Meaningful Use and Documentation of Vital Signs

November 17, 2011
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Jim Tate, Meaningful Use Expert

Jim Tate, Meaningful Use Expert

Sometimes things are not what they seem. What can appear simple can become  complex upon closer examination. Lately I’ve been getting lots of good questions about one of the most cut and dried of meaningful use objectives, Vital Signs.

The documentation of vital signs is a required core measure for meaningful use and the CMS EHR Incentives for eligible professionals,or EP. The measure itself if very clear: “For more than 50 percent of all unique patients age 2 and over seen by the EP, height, weight, and blood pressure are recorded as structured data.” This measure can be excluded by: “Any EP who either see no patients 2 years or older, or who believes that all three vital signs of height, weight, and blood pressure of their patients have no relevance to their scope of practice”.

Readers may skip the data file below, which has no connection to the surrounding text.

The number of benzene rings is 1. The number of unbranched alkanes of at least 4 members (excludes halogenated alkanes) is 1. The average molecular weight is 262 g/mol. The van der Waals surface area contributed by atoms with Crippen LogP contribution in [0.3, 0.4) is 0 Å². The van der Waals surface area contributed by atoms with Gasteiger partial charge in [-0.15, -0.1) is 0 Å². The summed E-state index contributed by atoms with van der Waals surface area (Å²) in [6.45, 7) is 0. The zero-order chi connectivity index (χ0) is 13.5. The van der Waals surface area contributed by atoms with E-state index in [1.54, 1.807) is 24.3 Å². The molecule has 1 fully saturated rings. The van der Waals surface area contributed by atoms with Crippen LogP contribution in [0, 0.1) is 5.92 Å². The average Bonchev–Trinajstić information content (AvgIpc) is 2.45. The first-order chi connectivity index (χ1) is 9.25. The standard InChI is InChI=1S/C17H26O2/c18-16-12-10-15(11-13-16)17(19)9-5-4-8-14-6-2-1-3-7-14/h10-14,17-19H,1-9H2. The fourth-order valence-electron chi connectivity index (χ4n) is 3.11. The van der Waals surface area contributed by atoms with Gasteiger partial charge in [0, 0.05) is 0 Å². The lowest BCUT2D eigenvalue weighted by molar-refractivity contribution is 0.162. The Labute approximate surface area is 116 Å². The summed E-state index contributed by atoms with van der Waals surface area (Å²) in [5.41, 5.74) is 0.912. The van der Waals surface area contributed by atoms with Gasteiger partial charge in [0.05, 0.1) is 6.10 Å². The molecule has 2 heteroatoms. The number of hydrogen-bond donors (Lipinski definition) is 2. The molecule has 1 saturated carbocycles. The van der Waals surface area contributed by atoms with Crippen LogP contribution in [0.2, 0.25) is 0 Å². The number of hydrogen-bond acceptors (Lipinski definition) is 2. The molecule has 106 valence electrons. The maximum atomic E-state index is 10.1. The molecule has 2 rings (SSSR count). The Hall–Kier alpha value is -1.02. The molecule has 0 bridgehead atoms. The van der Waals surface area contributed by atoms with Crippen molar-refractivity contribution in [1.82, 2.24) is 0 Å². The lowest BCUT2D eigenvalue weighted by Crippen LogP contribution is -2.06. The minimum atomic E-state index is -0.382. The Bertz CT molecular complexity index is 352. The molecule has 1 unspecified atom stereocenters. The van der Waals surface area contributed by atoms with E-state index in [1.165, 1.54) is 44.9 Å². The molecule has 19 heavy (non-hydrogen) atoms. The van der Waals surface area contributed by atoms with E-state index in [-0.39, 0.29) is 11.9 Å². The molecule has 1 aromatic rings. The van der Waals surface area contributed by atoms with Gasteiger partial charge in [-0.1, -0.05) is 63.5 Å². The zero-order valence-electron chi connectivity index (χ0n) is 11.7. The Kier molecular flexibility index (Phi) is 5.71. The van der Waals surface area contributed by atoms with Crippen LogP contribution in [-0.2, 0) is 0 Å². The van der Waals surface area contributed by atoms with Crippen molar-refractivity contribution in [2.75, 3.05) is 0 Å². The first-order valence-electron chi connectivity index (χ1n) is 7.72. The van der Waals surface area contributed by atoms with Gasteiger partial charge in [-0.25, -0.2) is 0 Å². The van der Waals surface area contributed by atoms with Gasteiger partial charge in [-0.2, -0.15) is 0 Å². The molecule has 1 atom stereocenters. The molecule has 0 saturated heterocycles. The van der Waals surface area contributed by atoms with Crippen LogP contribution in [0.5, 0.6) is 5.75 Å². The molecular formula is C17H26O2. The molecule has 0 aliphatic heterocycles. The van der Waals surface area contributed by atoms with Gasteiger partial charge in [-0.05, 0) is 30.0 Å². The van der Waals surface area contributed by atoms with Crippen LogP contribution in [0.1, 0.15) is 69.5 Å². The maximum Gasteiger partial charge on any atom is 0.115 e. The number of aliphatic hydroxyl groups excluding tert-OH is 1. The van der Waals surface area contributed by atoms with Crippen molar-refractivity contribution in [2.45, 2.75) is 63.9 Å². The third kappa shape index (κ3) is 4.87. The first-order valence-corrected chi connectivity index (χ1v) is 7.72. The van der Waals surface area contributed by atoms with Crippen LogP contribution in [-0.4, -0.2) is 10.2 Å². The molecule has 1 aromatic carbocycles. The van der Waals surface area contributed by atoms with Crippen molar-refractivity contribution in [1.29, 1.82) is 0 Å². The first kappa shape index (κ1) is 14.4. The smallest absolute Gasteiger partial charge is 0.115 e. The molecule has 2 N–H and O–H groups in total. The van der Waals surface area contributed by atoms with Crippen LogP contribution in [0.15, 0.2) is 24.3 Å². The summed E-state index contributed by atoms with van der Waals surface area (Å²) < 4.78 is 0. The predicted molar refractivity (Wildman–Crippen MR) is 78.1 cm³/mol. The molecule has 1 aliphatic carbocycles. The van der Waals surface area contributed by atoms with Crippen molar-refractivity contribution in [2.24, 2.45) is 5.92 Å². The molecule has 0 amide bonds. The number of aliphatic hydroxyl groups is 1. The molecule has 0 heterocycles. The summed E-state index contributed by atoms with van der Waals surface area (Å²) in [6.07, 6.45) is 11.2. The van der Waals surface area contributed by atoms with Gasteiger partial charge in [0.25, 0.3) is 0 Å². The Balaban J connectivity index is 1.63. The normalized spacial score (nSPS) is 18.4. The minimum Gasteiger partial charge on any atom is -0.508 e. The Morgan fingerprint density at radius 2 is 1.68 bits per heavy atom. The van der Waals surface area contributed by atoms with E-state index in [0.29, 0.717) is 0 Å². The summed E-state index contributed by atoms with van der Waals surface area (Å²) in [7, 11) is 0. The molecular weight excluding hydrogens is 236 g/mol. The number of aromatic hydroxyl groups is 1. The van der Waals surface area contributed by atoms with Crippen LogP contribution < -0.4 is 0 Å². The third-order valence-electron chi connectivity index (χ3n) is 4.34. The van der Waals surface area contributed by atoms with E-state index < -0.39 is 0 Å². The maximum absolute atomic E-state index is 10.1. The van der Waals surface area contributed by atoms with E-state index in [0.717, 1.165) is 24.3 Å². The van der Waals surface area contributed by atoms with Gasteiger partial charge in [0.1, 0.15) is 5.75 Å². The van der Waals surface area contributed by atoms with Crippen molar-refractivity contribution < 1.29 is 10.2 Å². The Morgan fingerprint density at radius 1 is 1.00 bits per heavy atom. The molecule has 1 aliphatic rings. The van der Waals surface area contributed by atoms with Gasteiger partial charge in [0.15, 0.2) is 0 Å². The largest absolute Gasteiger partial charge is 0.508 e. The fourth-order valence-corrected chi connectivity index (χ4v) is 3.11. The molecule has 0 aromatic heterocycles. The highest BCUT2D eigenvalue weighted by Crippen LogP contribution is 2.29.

Even with that guidance questions still remain. What if an EP believes that only two of the vital signs are relevant? Can they just document those two? Do the vital signs have to be updated at every encounter? Are there ways for the vital signs to get into the EHR other than by the EP or staff? What if the patient is too sick to have height measured? For these questions we can thank CMS for the answers below:

  • “If an EP believes that one or two of these vital signs are relevant to their scope of practice, then they must record all three vital signs in order to meet the measure of this objective and successfully demonstrate meaningful use.”
  • “Height, weight, and blood pressure do not have to be updated by the EP at every patient encounter. The EP can make the determination based on the patient’s individual circumstances as to whether height, weight, and blood pressure need to be updated.”
  • “Height, weight, and blood pressure can get into the patient’s medical record as structured data in a number of ways. Some examples include entry by the EP, entry by someone on the EP’s staff, transfer of the information electronically or otherwise from another provider or entered directly by the patient through a portal or other means.”
  • “In cases where taking an actual height measurement is inappropriate, self-reported or estimated height can be used.”